A Case Study of High-School Student Self-Regulation Responses to Design Failure
thesisposted on 16.01.2019 by Andrew M. Jackson
In order to distinguish essays and pre-prints from academic theses, we have a separate category. These are often much longer text based documents than a paper.
Although design is part of everyday experience, increased proficiency in managing and reflecting while designing signify greater proficiency as a designer. This capacity for regulation in design is crucial for learning, including from failure experiences, while designing. Failure and iteration are integral parts of design, with potential cognitive and psychological ramifications. On the one hand, failure can be framed as a learning experience that interrupts thinking and evokes reflection. On the other hand, it can be detrimental for confidence and motivation or derail the design process. Based on similarities between design and self-regulation, I articulate a framework whereby responses to failure might be regulated by beginning designers. Then, this case study applies the framework to describe the experiences and perspectives of beginning designers as they work and fail, illuminating issues of failure in design and the extent of their self-regulation.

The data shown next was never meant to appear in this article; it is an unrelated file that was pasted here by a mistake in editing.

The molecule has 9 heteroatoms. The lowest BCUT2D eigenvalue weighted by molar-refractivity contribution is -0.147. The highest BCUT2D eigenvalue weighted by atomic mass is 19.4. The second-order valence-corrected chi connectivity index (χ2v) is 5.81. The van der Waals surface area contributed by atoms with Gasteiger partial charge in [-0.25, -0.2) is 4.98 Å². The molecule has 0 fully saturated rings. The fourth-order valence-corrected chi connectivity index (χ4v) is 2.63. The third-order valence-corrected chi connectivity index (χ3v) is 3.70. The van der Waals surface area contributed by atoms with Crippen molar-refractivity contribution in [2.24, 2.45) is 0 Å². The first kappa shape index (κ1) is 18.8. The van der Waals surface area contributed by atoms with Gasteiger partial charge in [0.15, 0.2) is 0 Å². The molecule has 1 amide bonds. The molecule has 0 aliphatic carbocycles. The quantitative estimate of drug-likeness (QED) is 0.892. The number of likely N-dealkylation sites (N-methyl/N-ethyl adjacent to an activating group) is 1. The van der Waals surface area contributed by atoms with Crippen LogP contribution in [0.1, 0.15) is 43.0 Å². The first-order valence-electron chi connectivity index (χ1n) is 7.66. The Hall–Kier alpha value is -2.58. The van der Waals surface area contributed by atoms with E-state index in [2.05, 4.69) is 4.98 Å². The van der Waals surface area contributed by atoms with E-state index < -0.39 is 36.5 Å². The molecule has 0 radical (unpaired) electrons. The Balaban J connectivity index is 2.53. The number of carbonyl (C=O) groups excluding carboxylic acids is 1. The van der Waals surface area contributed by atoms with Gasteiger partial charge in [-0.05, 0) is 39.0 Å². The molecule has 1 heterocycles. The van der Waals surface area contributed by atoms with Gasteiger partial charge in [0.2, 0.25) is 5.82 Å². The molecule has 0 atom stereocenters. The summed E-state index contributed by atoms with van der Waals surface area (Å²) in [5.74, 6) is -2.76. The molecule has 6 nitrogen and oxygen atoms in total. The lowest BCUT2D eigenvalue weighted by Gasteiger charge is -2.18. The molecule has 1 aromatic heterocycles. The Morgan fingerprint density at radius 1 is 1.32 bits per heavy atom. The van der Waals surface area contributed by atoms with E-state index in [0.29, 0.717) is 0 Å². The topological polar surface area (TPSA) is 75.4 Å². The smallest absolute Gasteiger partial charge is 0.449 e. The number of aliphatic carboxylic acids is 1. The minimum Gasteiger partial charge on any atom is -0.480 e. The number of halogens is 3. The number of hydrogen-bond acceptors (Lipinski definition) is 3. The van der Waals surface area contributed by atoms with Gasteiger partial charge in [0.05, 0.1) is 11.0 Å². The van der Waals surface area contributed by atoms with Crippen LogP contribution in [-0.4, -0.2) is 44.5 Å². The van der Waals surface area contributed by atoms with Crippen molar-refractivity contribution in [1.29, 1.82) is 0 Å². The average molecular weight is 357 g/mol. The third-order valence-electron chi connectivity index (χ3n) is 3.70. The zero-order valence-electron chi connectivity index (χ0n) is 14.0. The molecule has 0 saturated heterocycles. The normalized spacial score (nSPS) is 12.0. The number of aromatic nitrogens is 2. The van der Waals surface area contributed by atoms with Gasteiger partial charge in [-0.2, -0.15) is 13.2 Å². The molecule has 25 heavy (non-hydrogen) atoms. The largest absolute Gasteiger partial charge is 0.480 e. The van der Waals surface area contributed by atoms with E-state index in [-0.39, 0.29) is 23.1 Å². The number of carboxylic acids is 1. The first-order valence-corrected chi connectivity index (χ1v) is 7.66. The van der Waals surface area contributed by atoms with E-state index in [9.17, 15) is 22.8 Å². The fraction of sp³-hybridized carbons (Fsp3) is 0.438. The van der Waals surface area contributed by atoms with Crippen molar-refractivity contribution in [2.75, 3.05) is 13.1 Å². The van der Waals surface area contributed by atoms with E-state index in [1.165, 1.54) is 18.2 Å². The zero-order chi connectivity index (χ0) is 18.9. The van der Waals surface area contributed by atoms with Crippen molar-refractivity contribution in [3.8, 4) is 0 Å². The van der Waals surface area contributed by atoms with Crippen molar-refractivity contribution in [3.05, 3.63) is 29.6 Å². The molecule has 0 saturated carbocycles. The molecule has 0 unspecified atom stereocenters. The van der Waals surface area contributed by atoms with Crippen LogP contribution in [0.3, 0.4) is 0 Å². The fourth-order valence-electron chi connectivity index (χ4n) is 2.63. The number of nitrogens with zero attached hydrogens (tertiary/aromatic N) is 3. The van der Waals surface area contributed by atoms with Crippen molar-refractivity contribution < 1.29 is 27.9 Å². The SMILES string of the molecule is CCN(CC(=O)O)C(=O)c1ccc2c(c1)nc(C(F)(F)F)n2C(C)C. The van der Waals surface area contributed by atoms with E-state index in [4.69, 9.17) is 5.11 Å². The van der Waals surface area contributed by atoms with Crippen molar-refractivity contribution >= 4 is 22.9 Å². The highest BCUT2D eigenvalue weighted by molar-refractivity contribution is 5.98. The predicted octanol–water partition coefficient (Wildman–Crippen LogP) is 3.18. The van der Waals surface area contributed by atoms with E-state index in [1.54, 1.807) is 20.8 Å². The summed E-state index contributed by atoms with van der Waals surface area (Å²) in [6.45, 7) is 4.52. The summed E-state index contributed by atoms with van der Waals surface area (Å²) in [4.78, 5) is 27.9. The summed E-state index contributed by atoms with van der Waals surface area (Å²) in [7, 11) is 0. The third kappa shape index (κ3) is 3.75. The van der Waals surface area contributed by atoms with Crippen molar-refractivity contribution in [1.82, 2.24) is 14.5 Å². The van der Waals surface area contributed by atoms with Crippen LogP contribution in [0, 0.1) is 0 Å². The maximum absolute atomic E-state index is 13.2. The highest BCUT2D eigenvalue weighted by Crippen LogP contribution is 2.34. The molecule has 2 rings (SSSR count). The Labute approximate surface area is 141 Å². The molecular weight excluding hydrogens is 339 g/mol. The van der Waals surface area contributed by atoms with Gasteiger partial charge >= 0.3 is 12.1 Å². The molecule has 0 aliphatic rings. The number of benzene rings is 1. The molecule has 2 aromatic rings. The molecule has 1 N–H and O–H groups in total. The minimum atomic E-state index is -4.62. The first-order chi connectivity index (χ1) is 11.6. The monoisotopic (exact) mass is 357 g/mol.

The in situ design processes of four teams was examined to describe self-regulation strategies among student designers. Analysis was conducted with two methods: linkography and typological thematic analysis. Linkography, based on think-aloud data, provided a visual representation of the design process and tools to identify reflection, planning, and critical moments in the design process. Typological analysis, based on think-aloud data, follow-up interviews, and design journals, was used to investigate specific strategies of self-regulation. The complementary methods contribute to understanding beginning designers’ self-regulation from multiple perspectives.
Results portray varied trajectories in design, ranging from repeated failure and determination to fleeting success and satisfaction. Class structures emerge in designers’ patterns of planning and reflection. These highlight the contextualized and evolutionary nature of design and self-regulation. Furthermore, linkographic evidence showed a beginning sense-making process, followed by oscillating phases of forward and backward thinking, to various degrees. Moments of testing, both successes and failure, were critically connected in the design process.
Thematic analysis identified 10 themes, aligning with the self-regulatory phases of forethought, performance, and reflection. The themes highlight how regulation in forethought is used to shape performance based on past iterations; meanwhile, the identification and attribution of failures relays information on how, and whether to iterate. Collectively, thematic findings reinforce the cyclical nature of design and self-regulation.
Design and self-regulation are compatible ways of thinking; for designers, the juxtaposition of these concepts may be useful to inform patterns of navigating the problem-solving process. For educators, the imposition of classroom structures in design and self-regulatory thinking draws attention to instructional design and assessment for supporting student thinking. And for researchers of design or self-regulation, these methods can give confidence for further exploration.
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